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Turkey, Finland, Denmark
Mary Ellen Solt

From Concrete Poetry: A World View (1968, Indiana University Press)

No one can say why a strong concrete poetry movement involving established writers develops in one country, as in Czechoslovakia, and in another you find one or two or here or there an isolated concrete poet. Yüksel Pazarkaya of Turkey, for instance, seems to be working as a concrete poet in closer contact with the Stuttgart group than with poets of the Turkish language and culture. We also learn of Kurt Sanmark of Finland, whose poem "maskor" is written in Swedish, through the ROT international number edited by Elisabeth Walther and Max Bense. Vagn Steen of Denmark thinks of himself simply as "poet" and dislikes the label "concrete," but his sense of the text as a word game and his use of constructivist methods place much of his work within concrete territory.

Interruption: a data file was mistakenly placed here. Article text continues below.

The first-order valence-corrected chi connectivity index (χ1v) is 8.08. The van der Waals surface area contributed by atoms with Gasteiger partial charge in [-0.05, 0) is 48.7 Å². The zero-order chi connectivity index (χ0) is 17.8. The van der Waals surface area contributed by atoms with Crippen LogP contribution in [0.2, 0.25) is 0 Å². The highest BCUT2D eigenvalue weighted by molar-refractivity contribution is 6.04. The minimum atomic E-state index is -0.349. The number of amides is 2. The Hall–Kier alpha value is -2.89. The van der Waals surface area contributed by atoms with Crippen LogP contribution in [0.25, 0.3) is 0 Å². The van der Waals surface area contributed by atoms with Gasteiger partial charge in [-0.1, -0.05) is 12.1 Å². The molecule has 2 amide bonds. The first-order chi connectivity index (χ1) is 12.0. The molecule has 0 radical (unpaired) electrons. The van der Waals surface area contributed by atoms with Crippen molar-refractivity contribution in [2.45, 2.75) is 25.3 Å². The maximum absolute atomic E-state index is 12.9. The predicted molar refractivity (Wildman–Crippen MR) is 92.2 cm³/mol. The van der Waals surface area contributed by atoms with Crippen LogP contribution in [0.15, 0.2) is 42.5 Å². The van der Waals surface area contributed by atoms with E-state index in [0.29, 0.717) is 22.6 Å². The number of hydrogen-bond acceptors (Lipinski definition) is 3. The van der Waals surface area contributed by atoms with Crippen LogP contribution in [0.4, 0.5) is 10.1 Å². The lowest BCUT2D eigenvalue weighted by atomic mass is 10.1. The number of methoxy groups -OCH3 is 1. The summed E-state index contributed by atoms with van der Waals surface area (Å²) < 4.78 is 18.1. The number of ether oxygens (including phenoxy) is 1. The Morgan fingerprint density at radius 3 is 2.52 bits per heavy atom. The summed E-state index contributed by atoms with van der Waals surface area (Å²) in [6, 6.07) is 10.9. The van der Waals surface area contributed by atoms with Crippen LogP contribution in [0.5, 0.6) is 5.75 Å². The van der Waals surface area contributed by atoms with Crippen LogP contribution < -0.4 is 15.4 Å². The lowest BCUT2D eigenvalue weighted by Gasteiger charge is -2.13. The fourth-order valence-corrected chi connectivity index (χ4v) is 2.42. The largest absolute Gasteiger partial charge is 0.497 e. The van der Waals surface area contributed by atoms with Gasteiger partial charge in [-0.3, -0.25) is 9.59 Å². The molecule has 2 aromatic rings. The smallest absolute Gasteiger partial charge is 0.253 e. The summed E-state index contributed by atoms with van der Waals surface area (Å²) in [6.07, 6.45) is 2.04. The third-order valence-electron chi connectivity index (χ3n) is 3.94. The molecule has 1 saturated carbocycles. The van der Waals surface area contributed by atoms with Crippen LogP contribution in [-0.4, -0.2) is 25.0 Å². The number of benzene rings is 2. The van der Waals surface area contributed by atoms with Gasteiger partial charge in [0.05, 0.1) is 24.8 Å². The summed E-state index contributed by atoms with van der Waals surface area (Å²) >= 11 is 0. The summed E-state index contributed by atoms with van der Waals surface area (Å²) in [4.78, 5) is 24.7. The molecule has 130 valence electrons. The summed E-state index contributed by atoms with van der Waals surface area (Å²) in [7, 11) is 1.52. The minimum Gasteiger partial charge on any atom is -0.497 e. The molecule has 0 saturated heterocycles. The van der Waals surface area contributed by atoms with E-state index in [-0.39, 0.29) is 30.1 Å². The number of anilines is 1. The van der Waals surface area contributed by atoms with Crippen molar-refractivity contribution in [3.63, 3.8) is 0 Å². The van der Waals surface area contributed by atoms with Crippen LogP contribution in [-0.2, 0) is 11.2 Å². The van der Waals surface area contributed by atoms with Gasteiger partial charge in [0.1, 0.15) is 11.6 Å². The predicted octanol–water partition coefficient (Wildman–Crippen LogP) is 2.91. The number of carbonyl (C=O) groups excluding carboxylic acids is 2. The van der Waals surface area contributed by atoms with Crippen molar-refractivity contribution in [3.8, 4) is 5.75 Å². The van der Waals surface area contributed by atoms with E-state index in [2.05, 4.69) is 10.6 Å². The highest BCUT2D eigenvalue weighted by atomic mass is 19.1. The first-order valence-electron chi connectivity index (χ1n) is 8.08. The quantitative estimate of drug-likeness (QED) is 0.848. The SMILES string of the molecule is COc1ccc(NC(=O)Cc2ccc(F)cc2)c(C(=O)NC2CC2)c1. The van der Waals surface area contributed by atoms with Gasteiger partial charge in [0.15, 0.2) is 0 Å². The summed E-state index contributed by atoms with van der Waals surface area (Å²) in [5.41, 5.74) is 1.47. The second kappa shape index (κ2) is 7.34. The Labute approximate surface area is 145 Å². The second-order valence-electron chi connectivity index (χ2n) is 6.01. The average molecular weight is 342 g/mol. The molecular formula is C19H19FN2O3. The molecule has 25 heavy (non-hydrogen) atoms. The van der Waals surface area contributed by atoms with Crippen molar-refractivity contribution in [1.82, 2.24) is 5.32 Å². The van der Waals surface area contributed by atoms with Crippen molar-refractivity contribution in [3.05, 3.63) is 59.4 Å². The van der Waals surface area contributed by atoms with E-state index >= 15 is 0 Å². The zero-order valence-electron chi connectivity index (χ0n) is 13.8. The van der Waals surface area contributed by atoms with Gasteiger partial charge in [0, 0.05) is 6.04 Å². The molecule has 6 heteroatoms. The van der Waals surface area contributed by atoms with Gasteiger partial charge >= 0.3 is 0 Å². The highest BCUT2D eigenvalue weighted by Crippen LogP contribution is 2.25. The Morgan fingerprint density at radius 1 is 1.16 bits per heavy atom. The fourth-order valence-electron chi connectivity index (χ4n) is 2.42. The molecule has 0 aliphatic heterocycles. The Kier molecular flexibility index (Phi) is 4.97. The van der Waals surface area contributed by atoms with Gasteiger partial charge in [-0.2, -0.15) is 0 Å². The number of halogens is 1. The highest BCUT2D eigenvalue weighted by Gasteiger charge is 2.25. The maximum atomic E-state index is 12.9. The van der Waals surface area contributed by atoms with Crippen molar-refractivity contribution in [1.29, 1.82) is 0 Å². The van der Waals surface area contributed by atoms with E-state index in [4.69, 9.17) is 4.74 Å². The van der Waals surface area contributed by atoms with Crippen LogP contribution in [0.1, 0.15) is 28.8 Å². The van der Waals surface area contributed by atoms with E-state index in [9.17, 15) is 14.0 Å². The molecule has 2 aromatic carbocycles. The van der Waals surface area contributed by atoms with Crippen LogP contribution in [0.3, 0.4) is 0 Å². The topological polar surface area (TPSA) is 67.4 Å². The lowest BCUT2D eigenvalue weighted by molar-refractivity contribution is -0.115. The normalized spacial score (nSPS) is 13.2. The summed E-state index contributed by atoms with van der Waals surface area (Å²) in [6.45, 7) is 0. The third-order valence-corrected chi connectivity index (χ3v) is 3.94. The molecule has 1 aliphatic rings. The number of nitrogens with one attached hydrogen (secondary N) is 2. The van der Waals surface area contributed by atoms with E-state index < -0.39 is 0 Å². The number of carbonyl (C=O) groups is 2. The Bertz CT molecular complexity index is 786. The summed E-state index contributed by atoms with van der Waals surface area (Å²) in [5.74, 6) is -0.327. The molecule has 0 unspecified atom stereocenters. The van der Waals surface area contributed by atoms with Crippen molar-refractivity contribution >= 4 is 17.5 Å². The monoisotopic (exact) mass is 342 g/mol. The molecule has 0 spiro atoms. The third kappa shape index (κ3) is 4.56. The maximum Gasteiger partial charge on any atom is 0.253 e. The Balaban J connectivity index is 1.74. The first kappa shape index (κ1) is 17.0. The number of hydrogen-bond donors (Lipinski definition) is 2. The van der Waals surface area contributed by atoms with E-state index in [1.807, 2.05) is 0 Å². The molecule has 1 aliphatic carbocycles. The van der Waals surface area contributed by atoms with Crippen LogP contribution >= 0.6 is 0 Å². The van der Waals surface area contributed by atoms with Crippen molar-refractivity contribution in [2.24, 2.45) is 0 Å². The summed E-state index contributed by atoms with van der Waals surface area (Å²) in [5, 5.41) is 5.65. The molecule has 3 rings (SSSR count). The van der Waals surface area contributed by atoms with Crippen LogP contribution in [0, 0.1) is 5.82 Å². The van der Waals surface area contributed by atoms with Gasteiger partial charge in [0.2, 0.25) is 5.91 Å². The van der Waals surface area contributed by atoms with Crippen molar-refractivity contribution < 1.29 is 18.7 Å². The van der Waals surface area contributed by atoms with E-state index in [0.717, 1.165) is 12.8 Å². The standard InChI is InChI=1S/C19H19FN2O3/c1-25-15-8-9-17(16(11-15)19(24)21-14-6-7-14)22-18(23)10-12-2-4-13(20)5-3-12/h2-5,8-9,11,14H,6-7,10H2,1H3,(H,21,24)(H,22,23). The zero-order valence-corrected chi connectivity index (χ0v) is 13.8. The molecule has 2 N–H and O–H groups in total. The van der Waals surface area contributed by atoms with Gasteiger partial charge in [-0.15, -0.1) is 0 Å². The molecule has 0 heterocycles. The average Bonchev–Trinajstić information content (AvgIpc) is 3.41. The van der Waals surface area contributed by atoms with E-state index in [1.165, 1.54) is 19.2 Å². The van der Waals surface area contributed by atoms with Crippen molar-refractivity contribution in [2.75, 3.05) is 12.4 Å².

Steen asks the question: "What is a poem?" And he would like the reader to answer it for himself. Probably no concrete poet has taken more seriously the charge to the reader that it is up to him to complete the text himself. It is even possible, Steen contends, that the reader may make a better poem of the materials than the poet. He takes this aspect of the question so seriously that he has conceived of the idea of a book with perforated pages so that the reader may tear out poems he doesn't like. Going even farther, he published a book with blank pages bearing the title WRITE IT YOURSELF (in Danish, of course). The edition was sold out, and the number of poems received by Steen from his "readers" was overwhelming. Once for an exhibition he wrote on a mirror some words which in English would go something like this: "Mirror, mirror on the wall, who is the most . . ." and the reader was to complete the "poem" by looking at his own face. Steen feels that if the reader is unable to accept his texts as poetry, that's his problem, for the poet has made his highly serious and at the same time delightfully playful gesture. The Danish language lends itself particularly well to the kind of word play we find in Steen's visual text.

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